One way the Sabres can improve their fortunes will be an increase in penalty kill efficiency. After sporting one of the worst units in the league last season, management brought in Eakin, Rieder, Riley Sheahan and Matt Irwin to help shore up the unit. Losing Zemgus Girgensons eliminates one of the club’s most common penalty killers from recent years, though more change in this department may serve the well.

My worry with the penalty kill is the reliance on new personnel to bring improvement rather than rethinking their strategy. Buffalo’s penalty kill has been average, at best, going back to 2016-17 and their general kill structure hasn’t differed much in that time. Steve Smith was retained after a coaching change and now after aiding the league’s 30th best penalty kill. Perhaps the new facees on the kill bring about some meaningful improvement, but I worry that more of the same in the systems department will leave the Sabres PK unit floating somewhere in the 13-20 range.

It should be noted that if that improvement comes, the Sabres might just be sitting pretty. A pair of special teams units in the top half of the league could go a long way towards lifting Buffalo’s goal differential. Something tells me they may be in line for a few more shootouts than usual this season, so winning the special teams battle may come in handy if they’re forced to outscore their opponents each night.


“Show me a good coach, I’ll show you a good goalie.”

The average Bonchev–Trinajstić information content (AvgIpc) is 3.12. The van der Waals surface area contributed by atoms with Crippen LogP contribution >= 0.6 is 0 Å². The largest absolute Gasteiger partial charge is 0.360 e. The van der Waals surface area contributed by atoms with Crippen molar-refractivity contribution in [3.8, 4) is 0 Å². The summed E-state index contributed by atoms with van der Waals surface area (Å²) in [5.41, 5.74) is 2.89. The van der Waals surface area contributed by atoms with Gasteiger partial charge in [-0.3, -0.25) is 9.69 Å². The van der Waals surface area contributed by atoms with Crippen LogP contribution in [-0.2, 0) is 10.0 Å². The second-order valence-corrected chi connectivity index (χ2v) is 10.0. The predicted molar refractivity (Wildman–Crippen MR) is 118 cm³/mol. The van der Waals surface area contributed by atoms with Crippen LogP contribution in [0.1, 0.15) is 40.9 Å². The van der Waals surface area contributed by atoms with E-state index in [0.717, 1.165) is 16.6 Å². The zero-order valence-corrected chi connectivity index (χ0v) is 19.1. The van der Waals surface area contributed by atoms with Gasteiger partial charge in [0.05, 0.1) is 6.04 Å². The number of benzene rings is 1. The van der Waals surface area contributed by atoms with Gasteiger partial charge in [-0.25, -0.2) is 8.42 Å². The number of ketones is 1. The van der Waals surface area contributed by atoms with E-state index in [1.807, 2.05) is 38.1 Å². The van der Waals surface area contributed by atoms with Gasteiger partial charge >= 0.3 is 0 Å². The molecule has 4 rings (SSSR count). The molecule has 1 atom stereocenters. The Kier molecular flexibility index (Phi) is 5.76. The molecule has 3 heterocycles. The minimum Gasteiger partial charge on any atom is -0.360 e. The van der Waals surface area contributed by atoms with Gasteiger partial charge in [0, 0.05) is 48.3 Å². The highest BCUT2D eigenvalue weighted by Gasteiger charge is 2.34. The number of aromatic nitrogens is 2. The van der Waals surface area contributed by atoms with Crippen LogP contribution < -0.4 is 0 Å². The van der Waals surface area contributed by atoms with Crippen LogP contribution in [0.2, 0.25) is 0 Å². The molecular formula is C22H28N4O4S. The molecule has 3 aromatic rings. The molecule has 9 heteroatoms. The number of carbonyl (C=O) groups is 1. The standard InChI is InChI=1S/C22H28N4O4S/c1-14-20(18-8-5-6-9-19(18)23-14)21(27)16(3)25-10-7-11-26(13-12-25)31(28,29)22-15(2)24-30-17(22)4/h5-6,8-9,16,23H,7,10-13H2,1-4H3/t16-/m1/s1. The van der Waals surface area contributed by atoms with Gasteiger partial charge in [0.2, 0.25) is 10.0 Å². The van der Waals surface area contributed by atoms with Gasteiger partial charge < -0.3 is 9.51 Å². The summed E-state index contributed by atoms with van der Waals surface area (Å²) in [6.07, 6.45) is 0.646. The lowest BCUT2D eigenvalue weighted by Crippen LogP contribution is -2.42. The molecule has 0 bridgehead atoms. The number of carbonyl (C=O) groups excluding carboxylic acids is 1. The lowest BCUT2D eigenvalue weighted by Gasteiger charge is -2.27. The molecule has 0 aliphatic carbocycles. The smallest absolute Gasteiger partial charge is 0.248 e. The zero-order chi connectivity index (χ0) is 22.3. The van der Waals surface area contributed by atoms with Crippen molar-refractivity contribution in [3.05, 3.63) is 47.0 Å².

We spend a lot of time debating how the Sabres can improve or what steps are necessary to be a truly competitive team in the NHL and so often it boils down to goaltending. Look at the most recent Jack Adams winners and in almost every case they enjoyed the fruits of a quality goaltending duo, if not a goaltender on a season-long heater.

Both Linus Ullmark and Carter Hutton have had peaks and valleys over the last two seasons and Buffalo’s success could simply be predicated on one of their two goalies stringing together a full year of quality netminding. Especially in an abbreviated season like this one, getting a goalie on a hot streak may be more important than ever.

Ullmark is poised to serve as Buffalo’s starter and his health – both COVID and non-COVID – may be one of the biggest keys to this season. If Ullmark stays healthy and enjoys even a modest step forward in performance and the Sabres could climb up the standings. If he experiences a dip or Carter Hutton isn’t up to snuff? It could be a long 56 games.